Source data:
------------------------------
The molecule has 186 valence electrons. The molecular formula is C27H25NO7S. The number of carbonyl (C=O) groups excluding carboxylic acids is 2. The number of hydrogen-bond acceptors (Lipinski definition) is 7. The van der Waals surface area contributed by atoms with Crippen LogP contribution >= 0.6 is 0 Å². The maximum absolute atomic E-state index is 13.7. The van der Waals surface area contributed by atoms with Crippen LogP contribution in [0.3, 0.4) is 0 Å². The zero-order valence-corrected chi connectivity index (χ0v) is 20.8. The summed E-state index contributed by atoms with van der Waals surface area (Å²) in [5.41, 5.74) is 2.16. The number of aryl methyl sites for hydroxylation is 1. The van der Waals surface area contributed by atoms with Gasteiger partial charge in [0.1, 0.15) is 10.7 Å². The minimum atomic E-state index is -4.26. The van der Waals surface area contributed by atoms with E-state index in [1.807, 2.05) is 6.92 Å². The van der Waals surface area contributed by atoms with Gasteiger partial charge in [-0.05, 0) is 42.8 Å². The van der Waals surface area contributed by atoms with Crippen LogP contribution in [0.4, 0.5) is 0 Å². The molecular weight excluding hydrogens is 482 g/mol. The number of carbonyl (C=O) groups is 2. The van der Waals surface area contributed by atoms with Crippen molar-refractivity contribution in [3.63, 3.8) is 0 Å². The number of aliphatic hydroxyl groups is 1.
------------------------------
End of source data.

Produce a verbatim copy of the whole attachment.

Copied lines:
The molecule has 186 valence electrons. The molecular formula is C27H25NO7S. The number of carbonyl (C=O) groups excluding carboxylic acids is 2. The number of hydrogen-bond acceptors (Lipinski definition) is 7. The van der Waals surface area contributed by atoms with Crippen LogP contribution >= 0.6 is 0 Å². The maximum absolute atomic E-state index is 13.7. The van der Waals surface area contributed by atoms with Crippen LogP contribution in [0.3, 0.4) is 0 Å². The zero-order valence-corrected chi connectivity index (χ0v) is 20.8. The summed E-state index contributed by atoms with van der Waals surface area (Å²) in [5.41, 5.74) is 2.16. The number of aryl methyl sites for hydroxylation is 1. The van der Waals surface area contributed by atoms with Gasteiger partial charge in [0.1, 0.15) is 10.7 Å². The minimum atomic E-state index is -4.26. The van der Waals surface area contributed by atoms with E-state index in [1.807, 2.05) is 6.92 Å². The van der Waals surface area contributed by atoms with Gasteiger partial charge in [-0.05, 0) is 42.8 Å². The van der Waals surface area contributed by atoms with Crippen LogP contribution in [0.4, 0.5) is 0 Å². The molecular weight excluding hydrogens is 482 g/mol. The number of carbonyl (C=O) groups is 2. The van der Waals surface area contributed by atoms with Crippen molar-refractivity contribution in [3.63, 3.8) is 0 Å². The number of aliphatic hydroxyl groups is 1.